Another Investigation Takes Vet Industry to Task

The financial relationship between veterinarians and drug manufacturers comes under the spotlight again.

Members of the American Association of Bovine Practitioners welcome the discussion about antibiotic use in cattle, the organization stated in its response to a Reuters investigation.

Thousand Hills Cattle Company

Two leading U.S. veterinary organizations are criticizing a published report that questions the financial ties between food animal veterinarians and the drug industry and casts doubt on whether practitioners can be counted on to oversee the judicious use of antibiotics in animals such as chickens and cattle.

The investigation by the news service Reuters came on the heels of a similar report in The Indianapolis Star, which examined potential conflicts of interest between pharmaceutical companies and small animal veterinarians. Both accounts noted that while financial connections between drug makers and doctors of human medicine are open to public scrutiny, the veterinary industry is free to arrange and keep secret its relationships.

“That means veterinarians can be wined and dined and given scholarships, awards, stipends, gifts and trips by pharmaceutical benefactors without the knowledge of the [U.S. Food and Drug Administration] or the public,” according to the Reuters series, titled “Farmaceuticals.”

The American Association of Bovine Practitioners objected to the tone of the Reuters report and pointed out inaccuracies.

One article in particular, headlined “Veterinarians Face Conflicting Allegiances to Animals, Farmers and Drug Companies,” was meant to “disparage the ethics, scientific training and food animal veterinarians’ relationship with animal pharmaceutical companies,” AABP stated.

“The AABP objects to the author’s questioning of veterinarians’ integrity in prescribing or using these animal health products,” the organization added.

Ted Cohn, DVM, the president of the American Veterinary Medical Association, said the article “clearly questions the integrity of doctors of veterinary medicine and their motives.”

“As the largest organization representing America’s veterinarians, we take exception to the implication that veterinary professionals, who have committed their lives to the health and well-being of animals, could be so easily swayed by financial motives,” Dr. Cohn wrote.

The Reuters story used the world’s largest veterinary drug maker, Zoetis Inc., as an example. According to Reuters, the Florham Park, N.J., company provides “scholarships and loan assistance for veterinary students, awards for faculty, sponsorship of continuing education sessions, funding for veterinary associations, and payments for veterinarians to speak, consult and research.”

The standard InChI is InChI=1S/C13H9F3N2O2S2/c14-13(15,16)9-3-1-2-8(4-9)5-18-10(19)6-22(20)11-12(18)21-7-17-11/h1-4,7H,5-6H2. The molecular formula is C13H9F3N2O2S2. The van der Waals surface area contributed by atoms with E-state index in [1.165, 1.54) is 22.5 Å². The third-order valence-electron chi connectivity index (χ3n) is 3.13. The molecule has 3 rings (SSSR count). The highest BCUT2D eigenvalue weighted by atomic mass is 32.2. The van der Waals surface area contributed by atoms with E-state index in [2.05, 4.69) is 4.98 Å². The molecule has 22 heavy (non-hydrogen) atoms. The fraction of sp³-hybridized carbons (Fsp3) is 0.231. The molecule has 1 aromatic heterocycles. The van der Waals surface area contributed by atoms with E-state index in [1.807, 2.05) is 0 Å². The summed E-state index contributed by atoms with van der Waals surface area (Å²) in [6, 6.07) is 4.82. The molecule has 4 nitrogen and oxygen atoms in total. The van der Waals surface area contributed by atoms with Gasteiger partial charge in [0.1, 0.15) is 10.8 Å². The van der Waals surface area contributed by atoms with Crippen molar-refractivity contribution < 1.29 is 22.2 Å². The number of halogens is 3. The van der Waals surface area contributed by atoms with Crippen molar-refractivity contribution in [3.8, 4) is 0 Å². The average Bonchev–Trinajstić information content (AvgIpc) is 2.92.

The report noted that Purdue University’s veterinary school dean, Willie M. Reed, DVM, Ph.D., Dipl. ACVP, Dipl. ACPV, earns almost as much money by sitting on the Zoetis board of directors as he does from his university work, and that some veterinary students are paid to serve as on-campus pharmaceutical representatives.

Zoetis told Reuters that payments to veterinarians are monitored to “ensure that our educational and promotional efforts do not inappropriately reward prescribing or dispending behavior.”

One inaccuracy that AABP cited was Reuters’ claim that veterinarians obtain their continuing education from company-sponsored sessions.

“Our annual meeting has longstanding policies against the delivery of commercial educational material from manufacturers,” said AABP President John Davidson, DVM, Dipl. ABVP.

“The policy that the AABP board of directors set forth years ago regarding its annual conference is that pharmaceutical companies are not allowed to sponsor scientific sessions or contribute commercial content for those sessions,” the organization added.

A major portion of the “Farmaceuticals” series looked at efforts to reduce the use of antibiotics in food animals and at a looming FDA policy that will empower veterinarians—under a veterinary feed directive—to decide when antibiotics used in human medicine may be given to animals. Excessive use of antibiotics in animals, often to promote growth and feed efficiency, has been linked to the evolution of so-called “superbugs” that pose significant danger to people.

The Reuters report suggested that food animal producers and the veterinarians they hire may be reluctant to reduce or eliminate antibiotic use.

“No matter what labels say,” the Reuters report stated, “meat producers can continue to use existing antibiotics at low levels, so long as producers assert the drugs are used for treatment, control and prevention of disease.”

AABP registered its objections.

“As the nation’s leading group of cattle veterinarians, the AABP has been actively involved in the development of the proposed FDA legislation and supports the continued application of decision making based on science and not manufacturer influence,” Dr. Davidson said.

U.S. Rep. Louise M. Slaughter, a Democrat from New York, plans to introduce legislation that would require the public disclosure of drug company payments to veterinarians, Reuters stated.

AVMA disclosed to Reuters that the organization took in $3.3 million from drug companies over a four-year period. AVMA declined to identify the contributors but said it backs Slaughter’s proposal.

“We would be happy to work with Rep. Slaughter or any federal officials in the drafting of legislation designed to increase transparency and eliminate any perceptions of impropriety,” Dr. Cohn said.

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